When you hear a 20-minute symphonic masterpiece, the oboes don't play the same notes as the cellos and the french horns don't play the same as the flutes.
Thankfully. That would be so boring.
The beautiful music comes together through the synthesis of variations on timing, pitch, rhythm and volume. And the sound is rich, vibrant and more than the sum of its parts. Exactly how we should see our communications.
Each area of your organization has the opportunity to blend together into a cohesive unit, creating a comprehensive program to engage all audiences including employees, current customers and prospects.
It's essential to clearly identify your organization’s audiences, and create appropriate and consistent content that resonates with each recipient through message orchestration.
Get in tune
Imagine your business as a symphony where each department represents a different instrument section. The goal is to take each instrument of varying sound and purpose and make them come together to form a beautifully orchestrated piece. That cannot be achieved if everyone plays in a different key. If each section is working from a different piece of music, the sound will be jumbled, useless and out of tune.
The same thing can be said about a company working on engaging customers, growing the business and telling a story when everyone (that’s everyone) is not on the same page.
With so many companies fully embracing the concept of the customer experience and fostering ongoing engagement, it might be time to regroup and make sure every piece of the organizational symphony is aware of the company’s message and how it should be orchestrated.
Message orchestration transcends traditional integrated marketing communications and adopts a more all-encompassing philosophy to be practiced throughout the company from intern to CEO.
Organizational messages need to adhere to the approved practices, policies, and look and feel no matter which department they come from. For example, the booth and surveys that HR sets up at a job fair need to be infused with the company’s messages and look like the website the recruit will visit to research the company.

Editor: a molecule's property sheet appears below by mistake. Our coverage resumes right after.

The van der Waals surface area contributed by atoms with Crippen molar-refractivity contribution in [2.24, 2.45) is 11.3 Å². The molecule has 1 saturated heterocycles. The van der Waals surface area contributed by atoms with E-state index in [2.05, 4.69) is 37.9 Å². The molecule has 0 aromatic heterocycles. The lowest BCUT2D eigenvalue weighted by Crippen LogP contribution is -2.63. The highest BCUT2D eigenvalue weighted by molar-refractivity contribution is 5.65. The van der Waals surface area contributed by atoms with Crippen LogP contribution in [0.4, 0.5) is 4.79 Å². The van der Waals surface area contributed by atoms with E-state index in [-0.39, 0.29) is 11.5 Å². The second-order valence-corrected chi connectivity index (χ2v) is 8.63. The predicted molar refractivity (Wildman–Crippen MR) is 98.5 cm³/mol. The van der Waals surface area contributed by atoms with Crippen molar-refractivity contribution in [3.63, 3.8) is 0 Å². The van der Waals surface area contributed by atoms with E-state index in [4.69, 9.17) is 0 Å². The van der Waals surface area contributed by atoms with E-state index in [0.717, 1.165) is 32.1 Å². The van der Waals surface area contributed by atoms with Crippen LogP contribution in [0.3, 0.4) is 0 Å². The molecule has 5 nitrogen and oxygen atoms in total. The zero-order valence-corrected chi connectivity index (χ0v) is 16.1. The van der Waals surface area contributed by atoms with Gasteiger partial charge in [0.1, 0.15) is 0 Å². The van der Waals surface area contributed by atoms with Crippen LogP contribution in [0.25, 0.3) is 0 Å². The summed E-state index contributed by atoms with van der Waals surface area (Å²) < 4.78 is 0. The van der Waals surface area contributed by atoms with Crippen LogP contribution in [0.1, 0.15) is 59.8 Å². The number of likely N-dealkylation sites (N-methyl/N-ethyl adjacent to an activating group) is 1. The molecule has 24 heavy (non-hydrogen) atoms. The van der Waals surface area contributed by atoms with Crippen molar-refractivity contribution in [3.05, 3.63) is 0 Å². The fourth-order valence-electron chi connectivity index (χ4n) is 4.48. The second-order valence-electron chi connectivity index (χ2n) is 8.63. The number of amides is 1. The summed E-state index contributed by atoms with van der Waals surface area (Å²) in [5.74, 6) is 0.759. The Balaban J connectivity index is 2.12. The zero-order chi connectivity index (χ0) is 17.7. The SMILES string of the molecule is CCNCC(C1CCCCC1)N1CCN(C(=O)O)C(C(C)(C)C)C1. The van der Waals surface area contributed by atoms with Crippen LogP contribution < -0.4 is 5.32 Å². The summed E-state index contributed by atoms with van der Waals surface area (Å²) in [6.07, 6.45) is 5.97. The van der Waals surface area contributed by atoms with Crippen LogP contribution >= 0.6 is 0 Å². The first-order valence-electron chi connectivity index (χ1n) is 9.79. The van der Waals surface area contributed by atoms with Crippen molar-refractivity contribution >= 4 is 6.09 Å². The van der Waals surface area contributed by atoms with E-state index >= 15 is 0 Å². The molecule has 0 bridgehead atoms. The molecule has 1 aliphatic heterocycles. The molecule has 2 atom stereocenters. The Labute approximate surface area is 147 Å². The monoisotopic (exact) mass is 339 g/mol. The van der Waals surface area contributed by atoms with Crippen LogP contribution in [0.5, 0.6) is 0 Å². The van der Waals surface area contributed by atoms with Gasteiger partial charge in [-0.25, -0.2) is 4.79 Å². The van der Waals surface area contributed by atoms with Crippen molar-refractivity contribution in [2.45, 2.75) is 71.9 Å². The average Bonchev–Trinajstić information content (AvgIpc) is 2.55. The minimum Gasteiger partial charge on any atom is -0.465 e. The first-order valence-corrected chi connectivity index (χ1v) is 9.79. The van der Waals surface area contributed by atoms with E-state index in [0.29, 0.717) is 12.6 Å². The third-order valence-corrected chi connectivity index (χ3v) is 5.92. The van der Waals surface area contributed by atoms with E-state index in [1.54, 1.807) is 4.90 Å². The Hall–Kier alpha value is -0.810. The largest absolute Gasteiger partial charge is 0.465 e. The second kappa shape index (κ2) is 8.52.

Sales and customer service need to work together to articulate the same messages and policies used by HR. Meanwhile, your social media, marketing and communications departments will use the same core message to attract the external customer.
This steadfast consistency creates an environment in which all pieces are working together and your internal audience can clearly see the goals of the company and their role in meeting those goals.
This idea is the basis of any integrated marketing communications program. The company’s message must be clear and consistent at every turn, including the website, RFP responses, face-to-face client interaction, etc.
However, sometimes the message is only relayed internally with a “there it is, do what you can to implement it in your department,” and no further direction. This is the equivalent of a symphony attempting to play Beethoven’s 5th without any instruction or rehearsal.
Your message must be controlled and delivered so every person knows precisely what is expected of him or her, how it fits into the overarching goal and what the anticipated benefit will be. By systematically infusing the message throughout the entire organization we increase the effectiveness of the communications and help the company to accomplish its goals.
Message orchestration makes it possible to include every possible touch point to create brand advocates out of both our internal and external audiences.
Find the right note
The message itself is supremely important in this process and should not be hastily scratched out and disseminated. The people who matter most will react more positively if the communications meet the three principles of effective messaging and content creation.
First, keep the message simple. Clearly state what is expected of each individual involved and the resulting outcomes. This will ensure each person in every department will have a clear understanding of how they fit in to the overall program.
Second, the message must be recipient-oriented. It should not be thought of in terms of what you want to tell, but rather what the recipient needs to hear. Sure, a trumpet player needs to know what is going on with other musicians involved in the piece, but it’s their specific role that is most critical to them. Targeted messages mean that everyone gets the exact information they want and need.
Finally, the message must be easy to articulate. As with music, the less complex it is, the easier it is to execute.
Play your song
Once the audience-specific messages are understood and each individual knows the role he or she plays and how it fits into the overall program, implementation can begin to take place. This does not mean, however, that everyone is on their own.
Just as a conductor ensures each section is working together in harmony, company executives must remain engaged and see that each person at every touch point is telling your story and playing their part accurately, effectively and consistently.
Proactive orchestration translates your message into something clear, useful and harmonious. The curtain is rising. Ensure your company is ready and deserving of a standing ovation.